Cold sores are also called fever blisters. They are fluid-filled blisters that appear on the lips usually when you have a cold. You may not have warning symptoms, but the signs do happen in most people. You may feel a numbness, tingling or a tenderness a few hours before the blisters appear. It generally takes a couple of weeks for it to completely heal. The blisters will crust over and then dry up and will soon be gone.
Cold sores are caused by one of two closely related and contagious viruses, herpes simplex Type 1 and Type 2. The herpes virus is very common and most people become exposed to it very early in their life. The virus is believed to lie dormant until you become stressed or your body is in a state of weakened condition. The virus takes hold and a cold sore develops.
Some people may never experience one as others may suffer recurrences several times a year usually due to a weakened immune system.
Several factors can cause an outbreak. Fevers and colds cause plenty of sores but stress, some forms of dental work and weather conditions can all be factors that cause an outbreak. Some women may find an occasional outbreak during their menstrual cycle or pregnancy.
While you can’t cure cold sores, you can ease their discomfort and avoid spreading the virus to others.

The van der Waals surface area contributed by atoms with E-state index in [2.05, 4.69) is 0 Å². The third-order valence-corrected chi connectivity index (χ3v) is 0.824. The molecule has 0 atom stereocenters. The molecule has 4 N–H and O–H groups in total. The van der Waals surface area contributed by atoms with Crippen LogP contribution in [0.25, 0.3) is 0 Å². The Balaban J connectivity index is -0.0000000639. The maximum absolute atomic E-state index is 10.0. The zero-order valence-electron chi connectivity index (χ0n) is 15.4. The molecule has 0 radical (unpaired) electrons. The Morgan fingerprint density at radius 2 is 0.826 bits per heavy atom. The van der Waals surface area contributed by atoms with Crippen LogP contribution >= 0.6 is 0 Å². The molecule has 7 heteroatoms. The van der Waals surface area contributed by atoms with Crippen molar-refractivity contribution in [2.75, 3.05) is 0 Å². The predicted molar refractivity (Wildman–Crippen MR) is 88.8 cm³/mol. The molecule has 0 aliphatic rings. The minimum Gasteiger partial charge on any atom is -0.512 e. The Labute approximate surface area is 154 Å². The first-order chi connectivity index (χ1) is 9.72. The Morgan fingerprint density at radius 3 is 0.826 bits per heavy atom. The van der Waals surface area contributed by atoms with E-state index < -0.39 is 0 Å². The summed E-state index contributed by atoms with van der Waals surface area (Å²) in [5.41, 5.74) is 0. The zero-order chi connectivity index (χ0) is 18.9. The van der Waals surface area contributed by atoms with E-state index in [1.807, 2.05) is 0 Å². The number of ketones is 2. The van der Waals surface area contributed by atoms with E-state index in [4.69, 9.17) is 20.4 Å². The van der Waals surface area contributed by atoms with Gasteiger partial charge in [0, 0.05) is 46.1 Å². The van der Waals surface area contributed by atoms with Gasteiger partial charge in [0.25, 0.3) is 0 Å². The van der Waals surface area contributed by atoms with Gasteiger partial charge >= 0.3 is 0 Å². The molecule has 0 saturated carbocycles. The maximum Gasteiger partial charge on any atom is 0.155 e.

Once you develop a cold sore don’t irritate it with salty, spicy or acidic foods. Stick with very bland foods.
Over-the-counter pain relievers can reduce the pain and the inflammation. Make sure the pain reliever you choose has anti-inflammatory capabilities. If you are taking other medications or have a disease or illness check with your doctor first.
You can purchase an ointment containing benzocaine. Ointments can be found in most mass-merchandisers and pharmacies.
Avoid spreading the virus. Herpes virus is highly contagious even before the blisters is noticeable. Don’t share cups, utensils, towels and makeup brushes. Avoid skin-to-skin contact, even kissing, until all blisters are completely gone.
You can reduce your chances of getting a cold sore.
Protect your lips with a lip balm that contains sunscreen at all times. At night apply a liberal amount of petroleum jelly.
Manage your stress levels. To prevent stress-related outbreaks of cold sores, set up a stress-reducing regimen. Take really good care of yourself when you know your body is under stress.
A healthy lifestyle can help keep your immune system working efficiently. Eat a healthy diet that contains fresh fruit and vegetables, whole grains and legumes. Get at least six hours of sleep every night. Exercise regularly to help boost your immune system. Give up drinking alcohol and stop smoking.
Avoid close contact with people who have colds. Wash your hands frequently. Wipe areas in which may be contaminated with disinfectant wipes and spray other areas liberally with Lysol.
When a cold sore does become apparent don’t pick at it. This spreads and could contaminate the virus. Don’t kiss and be sure to avoid skin-to-skin contact to keep the virus from spreading to someone else.
Women’s Health Defense Library Reference